No right was deemed by the fathers of the Government more sacred than the right of speech. It was in their eyes, as in the eyes of all thoughtful men, the great moral renovator of society and government. Daniel Webster called it a homebred right, a fireside privilege. Liberty is meaningless where the right to utter one's thoughts and opinions has ceased to exist. That, of all rights, is the dread of tyrants. It is the right which they first of all strike down. They know its power. Thrones, dominions, principalities, and powers, founded in injustice and wrong, are sure to tremble, if men are allowed to reason of righteousness, temperance, and of a judgment to come in their presence. Slavery cannot tolerate free speech. Five years of its exercise would banish the auction block and break every chain in the South. They will have none of it there, for they have the power. But shall it be so here?

Even here in Boston, and among the friends of freedom, we hear two voices: one denouncing the mob that broke up our meeting on Monday as a base and cowardly outrage; and another, deprecating and regretting the holding of such a meeting, by such men, at such a time. We are told that the meeting was ill-timed, and the parties to it unwise.

Why, what is the matter with us? Are we going to palliate and excuse a palpable and flagrant outrage on the right of speech, by implying that only a particular description of persons should exercise that right? Are we, at such a time, when a great principle has been struck down, to quench the moral indignation which the deed excites, by casting reflections upon those on whose persons the outrage has been committed? After all the arguments for liberty to which Boston has listened for more than a quarter of a century, has she yet to learn that the time to assert a right is the time when the right itself is called in question, and that the men of all others to assert it are the men to whom the right has been denied?

It would be no vindication of the right of speech to prove that certain gentlemen of great distinction, eminent for their learning and ability, are allowed to freely express their opinions on all subjects - including the subject of slavery. Such a vindication would need, itself, to be vindicated. It would add insult to injury. Not even an old-fashioned abolition meeting could vindicate that right in Boston just now. There can be no right of speech where any man, however lifted up, or however humble, however young, or however old, is overawed by force, and compelled to suppress his honest sentiments.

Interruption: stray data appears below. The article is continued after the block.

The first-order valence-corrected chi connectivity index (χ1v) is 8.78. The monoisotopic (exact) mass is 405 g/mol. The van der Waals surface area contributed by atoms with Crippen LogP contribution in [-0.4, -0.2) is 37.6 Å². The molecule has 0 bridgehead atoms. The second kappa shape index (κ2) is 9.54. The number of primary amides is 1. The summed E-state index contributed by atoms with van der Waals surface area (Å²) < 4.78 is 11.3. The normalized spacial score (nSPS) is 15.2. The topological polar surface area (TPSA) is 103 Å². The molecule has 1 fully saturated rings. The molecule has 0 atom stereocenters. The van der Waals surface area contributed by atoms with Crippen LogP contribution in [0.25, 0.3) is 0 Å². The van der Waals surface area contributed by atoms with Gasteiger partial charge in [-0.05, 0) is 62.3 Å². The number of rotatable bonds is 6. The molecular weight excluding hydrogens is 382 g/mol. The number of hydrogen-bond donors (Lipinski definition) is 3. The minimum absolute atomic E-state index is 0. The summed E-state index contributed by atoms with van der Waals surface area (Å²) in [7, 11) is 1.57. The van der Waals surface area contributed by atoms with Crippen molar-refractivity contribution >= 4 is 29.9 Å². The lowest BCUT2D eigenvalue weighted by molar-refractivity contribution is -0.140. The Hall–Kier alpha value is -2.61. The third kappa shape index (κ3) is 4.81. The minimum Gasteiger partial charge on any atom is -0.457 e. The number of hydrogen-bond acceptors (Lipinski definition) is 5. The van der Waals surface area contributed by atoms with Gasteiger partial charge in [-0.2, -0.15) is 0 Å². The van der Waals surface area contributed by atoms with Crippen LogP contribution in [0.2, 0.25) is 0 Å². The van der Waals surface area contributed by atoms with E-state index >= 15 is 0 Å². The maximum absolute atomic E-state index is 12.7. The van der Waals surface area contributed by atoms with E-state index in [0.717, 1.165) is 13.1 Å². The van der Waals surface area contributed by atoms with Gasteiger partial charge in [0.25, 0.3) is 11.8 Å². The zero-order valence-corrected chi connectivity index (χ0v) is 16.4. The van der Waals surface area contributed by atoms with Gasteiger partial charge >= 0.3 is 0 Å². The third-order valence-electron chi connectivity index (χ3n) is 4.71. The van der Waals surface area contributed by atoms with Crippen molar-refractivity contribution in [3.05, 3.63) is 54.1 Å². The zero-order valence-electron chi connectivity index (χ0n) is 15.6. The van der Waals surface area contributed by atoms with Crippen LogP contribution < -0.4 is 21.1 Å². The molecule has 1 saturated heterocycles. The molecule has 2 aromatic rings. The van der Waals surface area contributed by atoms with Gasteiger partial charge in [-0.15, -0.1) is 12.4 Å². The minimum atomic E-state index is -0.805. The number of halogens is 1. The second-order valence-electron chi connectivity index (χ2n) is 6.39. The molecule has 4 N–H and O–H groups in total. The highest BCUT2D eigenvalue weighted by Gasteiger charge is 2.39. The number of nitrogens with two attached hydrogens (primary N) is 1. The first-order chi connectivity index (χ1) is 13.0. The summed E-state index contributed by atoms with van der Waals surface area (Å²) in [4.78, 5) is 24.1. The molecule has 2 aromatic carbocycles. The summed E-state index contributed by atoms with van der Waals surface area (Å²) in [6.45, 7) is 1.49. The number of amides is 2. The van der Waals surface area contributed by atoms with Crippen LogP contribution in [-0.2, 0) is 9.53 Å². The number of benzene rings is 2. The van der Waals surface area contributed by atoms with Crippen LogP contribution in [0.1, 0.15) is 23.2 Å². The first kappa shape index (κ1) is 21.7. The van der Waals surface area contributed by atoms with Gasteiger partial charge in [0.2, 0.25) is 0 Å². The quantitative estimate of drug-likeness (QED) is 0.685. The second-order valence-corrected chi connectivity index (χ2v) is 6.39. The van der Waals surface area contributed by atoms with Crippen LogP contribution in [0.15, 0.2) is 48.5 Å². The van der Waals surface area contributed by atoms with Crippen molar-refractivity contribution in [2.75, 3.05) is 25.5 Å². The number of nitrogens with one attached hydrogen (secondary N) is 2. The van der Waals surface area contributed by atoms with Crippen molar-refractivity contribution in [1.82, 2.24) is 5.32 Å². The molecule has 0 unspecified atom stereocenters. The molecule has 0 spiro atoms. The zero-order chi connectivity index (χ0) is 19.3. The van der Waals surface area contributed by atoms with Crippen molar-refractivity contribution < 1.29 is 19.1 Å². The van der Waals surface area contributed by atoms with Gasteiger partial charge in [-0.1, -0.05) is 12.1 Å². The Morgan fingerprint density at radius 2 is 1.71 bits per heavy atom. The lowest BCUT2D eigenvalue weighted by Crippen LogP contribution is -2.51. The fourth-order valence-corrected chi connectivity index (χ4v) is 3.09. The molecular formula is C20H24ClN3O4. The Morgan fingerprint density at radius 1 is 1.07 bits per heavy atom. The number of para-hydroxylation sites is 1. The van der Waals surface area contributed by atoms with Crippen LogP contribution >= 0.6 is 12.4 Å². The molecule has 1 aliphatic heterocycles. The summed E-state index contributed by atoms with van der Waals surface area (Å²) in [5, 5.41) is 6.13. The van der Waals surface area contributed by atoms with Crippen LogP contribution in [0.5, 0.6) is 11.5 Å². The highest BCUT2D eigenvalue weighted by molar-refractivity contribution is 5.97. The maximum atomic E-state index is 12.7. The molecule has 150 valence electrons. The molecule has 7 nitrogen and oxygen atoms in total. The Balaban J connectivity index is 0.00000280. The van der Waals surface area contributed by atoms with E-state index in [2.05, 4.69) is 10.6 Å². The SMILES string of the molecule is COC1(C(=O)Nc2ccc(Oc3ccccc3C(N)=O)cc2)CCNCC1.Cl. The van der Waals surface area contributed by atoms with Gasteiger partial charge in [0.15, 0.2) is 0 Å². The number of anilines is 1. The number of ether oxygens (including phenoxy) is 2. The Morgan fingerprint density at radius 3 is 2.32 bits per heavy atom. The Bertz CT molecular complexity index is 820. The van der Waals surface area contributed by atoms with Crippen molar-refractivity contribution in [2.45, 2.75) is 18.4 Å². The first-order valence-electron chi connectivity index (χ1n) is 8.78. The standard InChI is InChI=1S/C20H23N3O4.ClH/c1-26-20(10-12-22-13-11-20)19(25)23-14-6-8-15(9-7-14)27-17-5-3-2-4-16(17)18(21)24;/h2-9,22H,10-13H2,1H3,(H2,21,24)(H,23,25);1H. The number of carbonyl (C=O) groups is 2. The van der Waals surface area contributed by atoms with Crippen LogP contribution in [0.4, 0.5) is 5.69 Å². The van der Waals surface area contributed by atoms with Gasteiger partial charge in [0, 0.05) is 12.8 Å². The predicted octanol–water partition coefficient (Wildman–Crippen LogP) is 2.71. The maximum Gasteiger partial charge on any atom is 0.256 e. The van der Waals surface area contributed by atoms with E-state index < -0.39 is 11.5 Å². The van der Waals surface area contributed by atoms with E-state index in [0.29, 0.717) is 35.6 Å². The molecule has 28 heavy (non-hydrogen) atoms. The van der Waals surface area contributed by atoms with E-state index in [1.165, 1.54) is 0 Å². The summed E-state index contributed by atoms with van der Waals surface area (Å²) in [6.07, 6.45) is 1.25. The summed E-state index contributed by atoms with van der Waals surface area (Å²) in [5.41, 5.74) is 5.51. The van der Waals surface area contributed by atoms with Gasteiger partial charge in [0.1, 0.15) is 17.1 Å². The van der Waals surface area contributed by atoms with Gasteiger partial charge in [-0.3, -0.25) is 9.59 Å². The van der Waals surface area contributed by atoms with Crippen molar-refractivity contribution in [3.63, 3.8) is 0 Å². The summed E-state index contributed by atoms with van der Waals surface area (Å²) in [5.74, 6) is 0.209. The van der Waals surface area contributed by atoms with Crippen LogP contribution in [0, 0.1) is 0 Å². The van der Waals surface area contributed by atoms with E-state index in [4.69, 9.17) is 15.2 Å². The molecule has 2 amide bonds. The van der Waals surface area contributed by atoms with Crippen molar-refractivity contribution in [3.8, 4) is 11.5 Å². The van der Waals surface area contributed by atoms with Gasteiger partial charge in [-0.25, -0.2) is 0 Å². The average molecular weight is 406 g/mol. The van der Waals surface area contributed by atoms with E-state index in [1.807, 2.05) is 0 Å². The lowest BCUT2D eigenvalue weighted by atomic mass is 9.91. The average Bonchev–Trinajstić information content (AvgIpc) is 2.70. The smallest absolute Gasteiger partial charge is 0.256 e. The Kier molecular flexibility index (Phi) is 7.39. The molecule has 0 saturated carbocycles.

Equally clear is the right to hear. To suppress free speech is a double wrong. It violates the rights of the hearer as well as those of the speaker. It is just as criminal to rob a man of his right to speak and hear as it would be to rob him of his money. I have no doubt that Boston will vindicate this right. But in order to do so, there must be no concessions to the enemy. When a man is allowed to speak because he is rich and powerful, it aggravates the crime of denying the right to the poor and humble.

The principle must rest upon its own proper basis. And until the right is accorded to the humblest as freely as to the most exalted citizen, the government of Boston is but an empty name, and its freedom a mockery. A man's right to speak does not depend upon where he was born or upon his color. The simple quality of manhood is the solid basis of the right - and there let it rest forever."



posted on Apr, 25 2017 @ 05:57 PM
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originally posted by: LesMisanthrope

originally posted by: Kali74
a reply to: LesMisanthrope

If I'm speaking in front of the entrance and she pushes passed me, isn't she then inhibiting my speech?


What?


It's a simple straightforward question.



posted on Apr, 25 2017 @ 05:59 PM
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originally posted by: Kali74

originally posted by: LesMisanthrope

originally posted by: Kali74
a reply to: LesMisanthrope

If I'm speaking in front of the entrance and she pushes passed me, isn't she then inhibiting my speech?


What?


It's a simple straightforward question.


Like I said. Fair-weather friends.



posted on Apr, 25 2017 @ 06:08 PM
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originally posted by: LesMisanthrope
The Fair-Weather Friends of Free Speech

'Free speech'; Saying what you must, when you must, where you must say what you must say.
'Freedom' is just a (vain) 'belief', impossible (other than metaphorically) in Reality.
'Free speech'? What you say when no one else can hear you?
It is still not 'freely chosen speech'.
There are many legal caveats to the American notion of 'free speech', as are there anywhere there are other people.
So it is not 'free' even then.

If you want to start some 'Free Speech Cult/Religion', and shove it down everyone's throat, like the verminous spread of any 'belief' infection, will I be seeing you at my doorstep on Saturday morning? *__-



posted on Apr, 25 2017 @ 06:13 PM
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a reply to: namelesss

I wonder if you'd employ that casuistry while censoring others?